Dr. Sharon Alroy-Preis, head of public health services at the Health Ministry, voted against the move to begin vaccinating people over 50 with a third shot on Thursday, saying there was “not enough information” to back the decision by the 82-member committee.
Channel 13 news first reported the matter Friday, saying 31 other members of the government advisory panel of health experts voted similarly. However, the decision passed as a majority of the panel voted for it.
The report also said 42 committee members opposed broadening eligibility to all people over 40 at this time, while some 30 voted for it.
Alroy-Preis confirmed her vote against the over-50 vaccination to Channel 12 and Kan news during interviews Friday, saying: “We don’t have all the data… I thought we should first see how the vaccines for over-60s go.
“I thought that at this stage we should prioritize people at the highest risk…We need to see, we need to remember we’re the first country to do it.”
Alroy-Preis did not make clear whether she was concerned over safety or simply doubted whether the booster would have a beneficial effect.
But she indicated that she was behind the eventual decision reached by the panel.
“In the end it’s a panel of professionals that looks at all the data… and makes a decision. My opinion there is not worth more or less [than theirs],” she said.
“It’s okay that I’m sometimes in the minority… What decided the matter was that we have burgeoning infections and we need to use all measures at our disposal to bring it down,” she said.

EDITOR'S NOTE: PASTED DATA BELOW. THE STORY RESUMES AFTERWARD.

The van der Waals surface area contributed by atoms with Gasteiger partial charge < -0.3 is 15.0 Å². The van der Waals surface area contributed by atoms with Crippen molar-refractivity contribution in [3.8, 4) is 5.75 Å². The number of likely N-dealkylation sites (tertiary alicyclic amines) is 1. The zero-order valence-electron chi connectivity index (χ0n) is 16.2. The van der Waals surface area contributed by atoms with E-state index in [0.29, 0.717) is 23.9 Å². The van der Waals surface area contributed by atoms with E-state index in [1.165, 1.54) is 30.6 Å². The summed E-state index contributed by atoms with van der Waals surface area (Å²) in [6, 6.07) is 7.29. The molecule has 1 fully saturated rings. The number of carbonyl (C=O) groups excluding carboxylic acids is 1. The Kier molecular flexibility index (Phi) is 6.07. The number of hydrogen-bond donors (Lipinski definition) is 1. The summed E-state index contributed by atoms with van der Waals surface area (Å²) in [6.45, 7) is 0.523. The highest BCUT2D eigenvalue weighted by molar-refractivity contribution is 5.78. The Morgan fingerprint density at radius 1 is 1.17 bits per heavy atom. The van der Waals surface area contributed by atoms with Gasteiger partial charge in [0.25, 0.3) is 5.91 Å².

Asked if she felt comfortable with doing so long before the US Food and Drug Administration, she answered: “Certainly. I think we’re in front of the rest of the world in this pandemic… Our decisions are made by professionals… who are no less capable than the FDA.”
Israel’s health maintenance organizations said that some 37,500 people over 50 had gotten their third shots Friday, on the first day of the move’s approval, and many tens of thousands more had scheduled appointments to do so.
So far over 800,000 Israelis have received a booster shot, with some half of those this week.
According to data obtained by Ynet, some 62 percent of Israelis aged 70-79 have gotten a booster, and 44.5% of those aged 60-69. Among those aged 80-89 the rate was 57.3%, and in over-90s it was 52.4%.
Meanwhile, some 31,400 Israelis went to get their first shot this week — but about a million more have not been vaccinated at all.
In an audio message distributed Friday in WhatsApp groups and elsewhere, Prime Minister Naftali Bennett implored the public to get the third shot.
“Your lives and your health are very important to me. However, as long as you are not inoculated with the third dose of the vaccine, your lives are in danger,” the premier said.
“The third dose of the vaccine is critical for all ages because there is a certain weakening of the vaccine from month to month. The third dose ‘recharges’ the body with a very powerful defense against the Delta strain.”
Bennett said Friday he’d instructed HMOs to also vaccinate on nights and on weekends in order to speed up inoculation efforts. He said he hoped to double vaccinations rates by next week, with the aid of military paramedics who would be sent to help HMOs.